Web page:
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sprclogoFoundations_mainEthical guidelines
Journalists should hold to the same ethical standards and guidelines for their use of social media as they do for print or broadcast. The goal is consistent, responsible creation and distribution of student-created journalism.

Staff manual process
Editors should devise a social media guide with clear expectations and make sure all staff members are trained in the procedures before providing username and password information for shared social media accounts.

Suggestions
Image use: Students should understand posting images to social media is the same as putting in print publications, which includes avoiding copyright violations. Posts should use original photos, get permission to use anything that isn’t fair use, credit all images and clearly label photo illustrations as such.
Verification for accuracy: Information spreads especially quickly through social media outlets, making it all the more important to fact-check and verify for accuracy before posting. Students should remember it’s more important to be right than to be first in breaking a story.
Sources: Conducting interviews for information and reaction or perspective is the same here as in any other type of reporting. Students should seek credible sources with direct connections to the topics on which they are reporting and should attribute information accordingly. Students should work to utilize primary sources and should not rely on hearsay or speculation.
AP or staff-specific style considerations: Students should adhere to the same copy editing guidelines for social media as print media and should proof and edit carefully for consistency and professionalism, especially as their posts can be shared more easily than those appearing in print media.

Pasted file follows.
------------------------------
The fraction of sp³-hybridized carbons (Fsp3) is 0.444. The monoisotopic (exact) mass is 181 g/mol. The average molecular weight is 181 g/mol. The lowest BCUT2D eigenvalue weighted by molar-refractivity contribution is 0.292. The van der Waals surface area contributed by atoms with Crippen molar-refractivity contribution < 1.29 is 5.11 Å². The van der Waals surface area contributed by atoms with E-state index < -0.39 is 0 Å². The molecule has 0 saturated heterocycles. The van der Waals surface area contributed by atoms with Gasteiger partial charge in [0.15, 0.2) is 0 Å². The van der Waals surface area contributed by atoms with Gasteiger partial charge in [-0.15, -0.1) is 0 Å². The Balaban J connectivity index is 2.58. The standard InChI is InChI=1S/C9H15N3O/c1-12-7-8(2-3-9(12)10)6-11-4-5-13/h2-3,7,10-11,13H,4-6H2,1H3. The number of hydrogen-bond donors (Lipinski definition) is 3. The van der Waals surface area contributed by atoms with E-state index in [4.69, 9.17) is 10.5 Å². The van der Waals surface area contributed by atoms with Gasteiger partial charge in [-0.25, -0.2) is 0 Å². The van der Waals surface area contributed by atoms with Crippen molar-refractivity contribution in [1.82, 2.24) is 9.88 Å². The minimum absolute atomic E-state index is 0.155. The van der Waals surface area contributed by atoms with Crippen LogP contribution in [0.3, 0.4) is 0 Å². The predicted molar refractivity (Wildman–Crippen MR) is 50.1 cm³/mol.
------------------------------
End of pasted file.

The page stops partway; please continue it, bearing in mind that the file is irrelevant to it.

Account access (password): Editors should consider who has access to the account information and for what purposes. Beginning staff members may not have enough practice and experience to post on social media without oversight from an editor. Just as most stories and other works go through a chain of editing and/or conferencing from student leaders, social media posts may need a similar chain to guide students in the process. Students outside the program should not have access to posting on staff social media. Similarly, administrators and school officials should not have account access. Seeing content before it appears on social media is prior review. Likewise, administrators and school officials should not have the ability to modify or delete posts. Only students should be able to determine content and take responsibility for all social media posts.
Student media staffs should not use social media to manipulate or influence others, or as a means to gather information or quotes without identification.
• Personal accounts are not the same as student media accounts and should be kept separate. Staff members have every right to have social media accounts, but only official media profiles should be used for news purposes. Students should be sure to keep their own accounts clear of any content that might compromise the integrity of the student media program.
Social media posts should indicate whether content is news or opinion.
Students should verify information from another source before retweeting or sharing on social media.

Resources
Ethics Manual for Social Media, National Public Radio
Online Ethical Guidelines for Student Media, JEA Scholastic Press Rights Committee
Going Online: Consider These Points Before You Decide, JEA Scholastic Press Rights Committee
Social Media Guidelines for Student Journalists, Cronkite School of Journalism and Mass Communication, Arizona State University
Lesson: Social Media Ethics, Journalism Education Association
Lesson: Online Comments: Allow Anyone to Post or Monitor and Approve First, JEA Scholastic Press Rights Committee
The Social Media Toolbox, Marina Hendricks

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